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Im, Jungho
Intelligent Remote sensing and geospatial Information Science (IRIS) Lab
Research Interests
  • Remote sensing, Geospatial modeling, Disaster monitoring and management, Climate change

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Synergistic use of QuickBird multispectral imagery and LIDAR data for object-based forest species classification

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Title
Synergistic use of QuickBird multispectral imagery and LIDAR data for object-based forest species classification
Author
Ke, YinghaiQuackenbush, Lindi J.Im, Jungho
Keywords
Decision tree; Forest classification; High spatial resolution multispectral imagery; LIDAR; Object-based classification
Issue Date
2010-06
Publisher
ELSEVIER SCIENCE INC
Citation
REMOTE SENSING OF ENVIRONMENT, v.114, no.6, pp.1141 - 1154
Abstract
This study evaluated the synergistic use of high spatial resolution multispectral imagery (i.e., QuickBird, 2.4 m) and low-posting-density LIDAR data (3 m) for forest species classification using an object-based approach. The integration of QuickBird multispectral imagery and LIDAR data was considered during image segmentation and the subsequent object-based classification. Three segmentation schemes were examined: (1) segmentation based solely on the spectral image layers; (2) segmentation based solely on LIDAR-derived layers; and (3) segmentation based on both the spectral and LIDAR-derived layers. For each segmentation scheme, objects were generated at twelve different scales in order to determine optimal scale parameters. Six categories of classification metrics were generated for each object based on spectral data alone, LIDAR data alone and the combination of both data sources. Machine learning decision trees were used to build classification rule sets. Quantitative segmentation quality assessment and classification accuracy results showed the integration of spectral and LIDAR data, in both image segmentation and object-based classification, improved the forest classification compared to using either data source independently. Better segmentation quality led to higher classification accuracy. The highest classification accuracy (Kappa = 91.6%) was acquired when using both spectral- and LIDAR-derived metrics based on objects segmented from both spectral and LIDAR layers at scale parameter 250, where best segmentation quality was achieved. Optimal scales were analyzed for each segmentation-classification scheme. Statistical analysis of classification accuracies at different scales revealed that there was a range of optimal scales that provided statistically similar accuracy.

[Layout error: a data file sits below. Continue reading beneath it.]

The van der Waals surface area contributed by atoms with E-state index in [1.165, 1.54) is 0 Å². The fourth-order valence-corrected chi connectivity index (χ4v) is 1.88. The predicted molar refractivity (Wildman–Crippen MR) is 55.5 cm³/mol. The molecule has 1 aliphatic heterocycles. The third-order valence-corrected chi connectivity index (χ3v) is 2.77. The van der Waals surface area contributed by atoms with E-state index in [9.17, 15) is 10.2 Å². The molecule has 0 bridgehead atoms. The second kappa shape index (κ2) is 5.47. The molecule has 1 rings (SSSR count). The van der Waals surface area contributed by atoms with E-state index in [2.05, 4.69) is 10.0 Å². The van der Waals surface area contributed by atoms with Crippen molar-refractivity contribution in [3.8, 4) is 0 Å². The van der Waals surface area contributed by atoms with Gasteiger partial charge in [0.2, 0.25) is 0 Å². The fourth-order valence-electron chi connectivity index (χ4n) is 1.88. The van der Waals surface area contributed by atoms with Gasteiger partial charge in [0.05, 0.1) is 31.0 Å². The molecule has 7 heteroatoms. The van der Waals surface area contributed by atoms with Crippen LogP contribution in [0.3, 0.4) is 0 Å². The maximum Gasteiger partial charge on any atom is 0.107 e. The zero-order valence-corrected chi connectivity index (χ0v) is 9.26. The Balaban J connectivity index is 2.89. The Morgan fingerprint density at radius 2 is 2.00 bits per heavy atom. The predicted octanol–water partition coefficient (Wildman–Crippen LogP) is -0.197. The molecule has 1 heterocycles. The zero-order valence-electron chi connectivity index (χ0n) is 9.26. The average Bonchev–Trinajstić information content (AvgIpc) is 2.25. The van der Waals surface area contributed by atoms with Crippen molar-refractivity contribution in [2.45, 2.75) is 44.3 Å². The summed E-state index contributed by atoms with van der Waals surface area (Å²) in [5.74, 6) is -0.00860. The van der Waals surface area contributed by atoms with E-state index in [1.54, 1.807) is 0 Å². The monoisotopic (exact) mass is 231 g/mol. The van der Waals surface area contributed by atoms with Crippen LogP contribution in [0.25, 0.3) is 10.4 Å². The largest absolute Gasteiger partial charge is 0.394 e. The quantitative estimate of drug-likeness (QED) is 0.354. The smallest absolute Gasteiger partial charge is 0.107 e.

URI
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DOI
10.1016/j.rse.2010.01.002
ISSN
0034-4257
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